Nobody who comes to my home smokes. But cigarette butts litter the ground near the curb and the sidewalk in front of my house. If you multiply those butts by every building in town, thousands of acts of littering, constantly repeated, are dirtying our town.
What should government do about littering? Like every community, Jacksonville has an ordinance against littering. The city could put greater enforcement on the streets to catch litterbugs, raise the fines much higher, even prescribe jail time for repeat offenders.
That seems like overkill. Littering is an anti-social act, which should be fought by social persuasion, not serious legal consequences. Keeping our town looking good is a collective responsibility. The more pride that citizens take in their own community, the less likely they are to drop garbage on other people’s lawns or toss it out their car windows. This problem is better solved through education and public awareness than with government programs.
But litter is garbage and garbage requires public policy. When I lived in Maine, the state passed a bottle and can deposit law. That nickel deposit suddenly cleaned up the streets, as returnables disappeared from sight. Bottle bills reduce litter by at least one-third, sometimes up to two-thirds. Currently 10 states have bottle bills, and they are all blue states: California, Oregon, and Hawaii in the West, Michigan and Iowa in the Midwest, and New York and 4 New England states. They were all enacted in the 1970s and 1980s, except for Hawaii, which means that the enthusiasm for bottle bills has waned or that the opposition has become more persuasive. Illinois has no deposit law and drink containers litter the streets.
Bottle deposit laws insure that a sizable proportion of potential garbage is instead recycled. Plastic bottles and aluminum cans, instead of sitting in the soil for centuries, are turned back into new products. The millions of electronic devices which are thrown away every year contain toxic metals, which can be recaptured, as well as glass and plastic.
The economic value of recycling depends on the material. Producing new aluminum from recycled products uses only 5% as much energy as producing aluminum from ore. About one-third of all aluminum produced in the US comes from recycled scrap. That means that much more could be recycled, at great savings.
Recycled paper still costs a bit more than new paper. My local Staples charges $10.49 for a ream of new paper, $12.29 for paper with50% recycled content, and $13.29 for paper with 100% recycled content.
Perhaps some of the cost difference comes from paying people to sort recyclables, which here in Jacksonville are just all dumped together. Popular unwillingness to do sorting ourselves raises the costs of recycling. As with litter, consumers could take responsibility for the garbage we create. Across the country, Americans produce so much garbage that landfills are filling up. Millions of tons of daily garbage pollute the environment, now and for the future. Communities can no longer afford to deal with their garbage.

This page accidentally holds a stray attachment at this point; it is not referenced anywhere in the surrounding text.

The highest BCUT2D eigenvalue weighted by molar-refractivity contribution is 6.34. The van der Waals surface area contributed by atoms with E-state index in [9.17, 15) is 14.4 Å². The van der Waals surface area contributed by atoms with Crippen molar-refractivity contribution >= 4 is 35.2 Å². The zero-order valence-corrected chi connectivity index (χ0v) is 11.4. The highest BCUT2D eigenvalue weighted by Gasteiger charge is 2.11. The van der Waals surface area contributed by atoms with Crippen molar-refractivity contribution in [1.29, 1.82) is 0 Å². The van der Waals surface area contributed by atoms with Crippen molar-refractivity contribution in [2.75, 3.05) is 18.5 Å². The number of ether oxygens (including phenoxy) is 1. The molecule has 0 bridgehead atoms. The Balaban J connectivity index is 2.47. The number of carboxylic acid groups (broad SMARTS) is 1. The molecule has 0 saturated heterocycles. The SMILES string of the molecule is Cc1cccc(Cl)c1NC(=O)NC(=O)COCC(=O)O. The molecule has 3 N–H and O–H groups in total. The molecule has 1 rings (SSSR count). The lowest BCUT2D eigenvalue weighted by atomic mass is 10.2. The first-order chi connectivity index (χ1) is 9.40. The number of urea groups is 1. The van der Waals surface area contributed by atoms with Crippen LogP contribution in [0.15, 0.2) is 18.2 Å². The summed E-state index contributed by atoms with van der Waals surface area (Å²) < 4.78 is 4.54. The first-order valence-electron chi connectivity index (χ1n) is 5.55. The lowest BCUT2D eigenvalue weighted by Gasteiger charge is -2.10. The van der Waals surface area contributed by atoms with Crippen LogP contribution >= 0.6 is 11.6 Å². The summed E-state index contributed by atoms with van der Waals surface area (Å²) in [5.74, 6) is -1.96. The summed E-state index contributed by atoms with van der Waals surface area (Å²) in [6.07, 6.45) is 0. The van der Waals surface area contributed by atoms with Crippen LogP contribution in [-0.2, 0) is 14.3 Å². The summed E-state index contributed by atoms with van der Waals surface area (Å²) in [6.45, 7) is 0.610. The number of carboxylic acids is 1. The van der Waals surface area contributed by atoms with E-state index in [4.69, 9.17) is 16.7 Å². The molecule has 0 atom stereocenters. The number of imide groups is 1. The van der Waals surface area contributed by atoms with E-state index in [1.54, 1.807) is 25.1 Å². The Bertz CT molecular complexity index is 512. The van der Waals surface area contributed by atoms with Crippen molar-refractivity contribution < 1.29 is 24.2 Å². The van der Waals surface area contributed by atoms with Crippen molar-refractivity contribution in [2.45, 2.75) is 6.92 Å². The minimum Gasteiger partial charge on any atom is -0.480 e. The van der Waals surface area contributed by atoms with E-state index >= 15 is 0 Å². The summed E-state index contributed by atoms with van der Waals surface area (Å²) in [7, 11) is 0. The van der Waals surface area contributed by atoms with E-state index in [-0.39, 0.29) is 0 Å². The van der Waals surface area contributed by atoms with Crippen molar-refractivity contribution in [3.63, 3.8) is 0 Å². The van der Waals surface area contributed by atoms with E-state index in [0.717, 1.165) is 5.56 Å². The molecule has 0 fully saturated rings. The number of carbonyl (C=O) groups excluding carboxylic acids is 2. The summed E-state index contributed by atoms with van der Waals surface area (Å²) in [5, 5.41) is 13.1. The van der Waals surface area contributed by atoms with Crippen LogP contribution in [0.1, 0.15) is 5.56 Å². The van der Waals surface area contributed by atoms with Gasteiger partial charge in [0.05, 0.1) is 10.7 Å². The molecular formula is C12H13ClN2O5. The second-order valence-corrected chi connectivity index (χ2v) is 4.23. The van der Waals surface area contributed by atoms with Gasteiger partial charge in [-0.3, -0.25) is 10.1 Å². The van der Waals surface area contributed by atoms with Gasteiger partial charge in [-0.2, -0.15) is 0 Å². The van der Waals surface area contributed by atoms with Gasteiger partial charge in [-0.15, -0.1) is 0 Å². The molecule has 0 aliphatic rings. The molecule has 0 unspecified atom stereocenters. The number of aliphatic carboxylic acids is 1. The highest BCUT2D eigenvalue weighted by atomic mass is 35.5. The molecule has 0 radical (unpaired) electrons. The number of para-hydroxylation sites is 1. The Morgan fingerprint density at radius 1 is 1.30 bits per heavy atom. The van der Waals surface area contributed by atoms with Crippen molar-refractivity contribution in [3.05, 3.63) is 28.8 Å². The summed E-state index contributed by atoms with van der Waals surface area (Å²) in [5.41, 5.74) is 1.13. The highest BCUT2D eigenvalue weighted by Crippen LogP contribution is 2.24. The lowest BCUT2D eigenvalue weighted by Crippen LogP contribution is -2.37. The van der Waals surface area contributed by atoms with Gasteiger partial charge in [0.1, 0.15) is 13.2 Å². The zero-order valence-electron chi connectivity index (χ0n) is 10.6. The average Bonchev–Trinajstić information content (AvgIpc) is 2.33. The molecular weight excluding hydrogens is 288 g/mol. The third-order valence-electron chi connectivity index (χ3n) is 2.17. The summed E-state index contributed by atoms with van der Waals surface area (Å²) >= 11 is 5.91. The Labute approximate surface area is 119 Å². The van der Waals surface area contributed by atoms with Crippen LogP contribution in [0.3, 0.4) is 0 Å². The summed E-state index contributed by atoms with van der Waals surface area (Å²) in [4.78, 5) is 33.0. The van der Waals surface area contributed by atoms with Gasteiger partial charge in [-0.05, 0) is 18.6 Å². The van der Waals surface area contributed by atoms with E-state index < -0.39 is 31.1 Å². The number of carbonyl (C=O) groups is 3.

The newest method of keeping trash out of landfills is to recover the energy released from burning trash, while keeping the toxic gases and residues out of the atmosphere. This waste-to-energy process can conflict with recycling, which decreases the amount of trash available to burn and thus reduces possible profits for companies which incinerate the waste. If a community’s trash becomes energy, there is less motivation to institute recycling programs.
Our garbage problem calls for political solutions. Garbage is usually managed through a working partnership between government and private industry. Localities set rules about recycling and provide sites to dispose of waste, while private companies collect the trash. States make laws about bottle deposits. Entrepreneurs take old computers or TVs, and make money by recovering the valuable parts.
Many communities have considered political solutions to garbage issues. Dozens of cities nationwide have banned plastic bags, including Los Angeles and Seattle. A proposal was floated in Illinois to enforce the recycling of plastic bags. The Illinois legislature passed a law requiring manufacturers of plastic bags used in the state to increase their recycled content, eventually up to 30%. The law also prohibited Illinois communities from passing their own plastic bag laws, which might have been more stringent, including banning them altogether. Governor Pat Quinn just vetoed the legislation, saying that he did not want to prevent towns from approving bans on plastic bags.
Garbage does not appear to be an issue in this year’s political campaigning. Neither of the parties mentions garbage, landfills, recycling, plastic bags, or litter in their political ads, nor do these words appear in their party platforms, with the exception of a statement in the Republican platform that “Efforts to ... encourage recycling ... have been a success.” But in our daily lives, in our home towns, the increasing loads of garbage that we create must be dealt with. We must reduce the amount of stuff we throw away. We must find places to put the garbage we still create. We must figure out how to recycle products that poison the earth or contain valuable materials.
That work is public and collective, whether it happens through laws, education, or simple social responsibility.
published in the Jacksonville Journal-Courier, September 11, 2012